Another Obama appointee scandal?

posted at 10:13 am on March 31, 2009 by Ed Morrissey

Barack Obama really knows how to pick quiet appointments, doesn’t he?  The New York Times recalls that his choice for Secretary of the Navy, former Mississippi governor Ray Mabus, created a national scandal during his divorce a few years ago by surreptitiously taping a marital-counseling session conducted by his minister and playing it in court.  His wife later sued the church, and is appealing the dismissal:

President Obama’s nominee for secretary of the Navy was involved in a divorce that drew national attention for his secret taping of a conversation between his wife and his family priest that he used against her in court proceedings.

The nominee, Ray Mabus, is a former governor of Mississippi and a former ambassador to Saudi Arabia, and he served in the Navy during the Vietnam War. Mr. Mabus, a Democrat, was a strong supporter of Mr. Obama in the campaign last year.

In 1998, as Mr. Mabus and his wife, Julie (now Julie Hines), sought to work out their marital problems, he surreptitiously recorded a meeting the couple had with the Rev. Jerry McBride, a mutual friend.

Mr. Mabus had told Mr. McBride in advance that he had been advised by a lawyer to tape the conversation, according to court records. Neither man mentioned the recording to Ms. Hines. During the session, she admitted having an affair and told her husband, “I will hate you till the day I die, and I will tell my children.”

An expert psychiatric witness for Mr. Mabus referred to Ms. Hines’s recorded comments as evidence that he should get legal custody of the couple’s two daughters. The judge in the case awarded legal custody to Mr. Mabus and split physical custody between him and Ms. Hines.

Hines didn’t keep quiet about it.  She conducted a media tour in 2002 to discuss the implications for privacy.  And she has a point, at least regarding the church; the minister’s decision to play along with Mabus in that instance is a fairly stark betrayal, even if it isn’t actionable under the law, which the Mississippi Supreme Court still has to determine.

However colorful this may be for Mabus, I don’t think it’s material to his appointment.  People do strange and embarrassing things in divorces, just as they say terrible things to each other in marital counseling sessions (which is why McBride should be ashamed of his role in this situation).  It’s not even in the same league as Tim Geithner’s tax evasion, or Bill Richardson’s pay-for-play scandal, or even Vivek Kundra’s theft conviction.  It didn’t break the law, and it didn’t have anything to do with Mabus’ conduct on the job.  That makes it, in my mind, a non-issue.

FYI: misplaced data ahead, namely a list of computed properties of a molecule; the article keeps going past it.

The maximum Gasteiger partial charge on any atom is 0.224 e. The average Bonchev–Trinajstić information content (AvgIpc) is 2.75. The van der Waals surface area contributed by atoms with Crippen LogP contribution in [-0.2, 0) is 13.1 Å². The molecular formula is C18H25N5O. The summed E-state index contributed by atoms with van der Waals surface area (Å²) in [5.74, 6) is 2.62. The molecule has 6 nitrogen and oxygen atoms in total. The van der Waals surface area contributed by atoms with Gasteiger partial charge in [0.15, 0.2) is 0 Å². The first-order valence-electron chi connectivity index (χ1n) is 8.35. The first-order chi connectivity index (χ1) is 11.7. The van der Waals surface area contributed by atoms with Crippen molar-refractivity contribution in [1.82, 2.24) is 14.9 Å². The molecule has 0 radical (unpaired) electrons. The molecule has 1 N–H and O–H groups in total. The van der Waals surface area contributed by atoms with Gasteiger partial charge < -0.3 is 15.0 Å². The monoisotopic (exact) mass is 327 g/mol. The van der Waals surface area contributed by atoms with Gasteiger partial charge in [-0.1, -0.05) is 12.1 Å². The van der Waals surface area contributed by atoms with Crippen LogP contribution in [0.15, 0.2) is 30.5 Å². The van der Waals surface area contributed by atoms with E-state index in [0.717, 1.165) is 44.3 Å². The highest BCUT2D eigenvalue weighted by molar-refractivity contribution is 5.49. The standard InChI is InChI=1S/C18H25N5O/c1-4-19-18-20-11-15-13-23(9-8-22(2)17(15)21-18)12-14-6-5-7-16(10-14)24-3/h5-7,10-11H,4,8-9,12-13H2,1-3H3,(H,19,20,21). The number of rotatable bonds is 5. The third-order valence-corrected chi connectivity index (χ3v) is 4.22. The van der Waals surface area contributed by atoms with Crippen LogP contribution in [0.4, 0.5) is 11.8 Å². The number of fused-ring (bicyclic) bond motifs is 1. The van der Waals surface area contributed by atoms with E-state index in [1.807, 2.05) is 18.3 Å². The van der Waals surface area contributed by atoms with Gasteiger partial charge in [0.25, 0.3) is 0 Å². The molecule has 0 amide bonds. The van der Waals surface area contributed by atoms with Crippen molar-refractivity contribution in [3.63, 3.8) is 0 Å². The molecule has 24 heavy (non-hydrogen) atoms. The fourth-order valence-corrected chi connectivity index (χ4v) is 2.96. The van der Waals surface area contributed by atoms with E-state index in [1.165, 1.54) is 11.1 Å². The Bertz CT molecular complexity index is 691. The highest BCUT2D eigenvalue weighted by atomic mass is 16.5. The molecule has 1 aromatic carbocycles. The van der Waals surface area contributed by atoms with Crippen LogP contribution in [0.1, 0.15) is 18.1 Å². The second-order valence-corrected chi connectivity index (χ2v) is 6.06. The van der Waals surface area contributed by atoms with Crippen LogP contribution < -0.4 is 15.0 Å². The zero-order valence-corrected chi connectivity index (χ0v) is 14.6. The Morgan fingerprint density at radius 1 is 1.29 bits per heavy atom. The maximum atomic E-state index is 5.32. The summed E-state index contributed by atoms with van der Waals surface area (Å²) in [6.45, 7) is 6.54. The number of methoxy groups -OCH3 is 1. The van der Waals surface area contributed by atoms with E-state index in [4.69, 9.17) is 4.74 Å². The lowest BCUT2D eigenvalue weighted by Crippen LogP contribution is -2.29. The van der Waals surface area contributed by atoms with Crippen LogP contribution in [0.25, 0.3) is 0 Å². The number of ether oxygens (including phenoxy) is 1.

Mississippi Senators Roger Wicker and Thad Cochran, both Republicans, say they support Mabus and will see him through to confirmation.  Unless something else arises that shows Mabus engaged in illegal or corrupt conduct, that’s the right decision.


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Comment pages: 1 2

ManUFan on March 31, 2009 at 12:01 PM

I’m not a big fan of infidelity (or infidels). I personally don’t think cheaters deserve families, but that was for the court and the couple to work out. My issue is that the wife was told it was a counseling session to work out their issues and try to save the marriage. It would seem an appropriate and safe place to discuss feelings, even very hostile ones. The priest knew and advance and help set her up. Regardless of her sins, the priest should not have betrayed her that way.

http://www.nytimes.com/2002/06/30/us/woman-sues-priest-over-secret-tape-recording-used-in-custody-battle.html?n=Top%2FReference%2FTimes%20Topics%2FSubjects%2FS%2FSuits%20and%20Litigation

As for his tactics being useful, I expect the libs to make full use of his slimy tricks. Now that the war on terror is over, the Dems can focus their anger on their real problem; religion and family.

Laura in Maryland on March 31, 2009 at 2:39 PM

And if she’s such a horrid person, what’s it say about his judgment that he married her and chose her to bear his children?

NoDonkey on March 31, 2009 at 2:25 PM

Good point and, I would say, checkmate.

MB4 on March 31, 2009 at 2:28 PM

And I would say, look at your own post, the one just before the one I quoted. Not only do people make erroneous judgments in their youth, but people change, too.

Mabus was, obviously, in a tough position – and apparently not one of his own making (of course, you women won’t believe that, but there’s no report of it). So, the big question is what he did to protect himself and his family (see my previous posts).

Look, I’m no fan of Obama, and I really know nothing about Mabus except what’s been reported on this issue (doubt you do, either). If taping was legal, and he was protecting himself and his family (apparently McBride – a clergyman – agreed with him; oh wait, I forgot: he’s a male, so that doesn’t count), it’s moral in my book.

ManUFan on March 31, 2009 at 2:41 PM

Not only do people make erroneous judgments in their youth

How “youthful” was this guy if he was married and fathering children?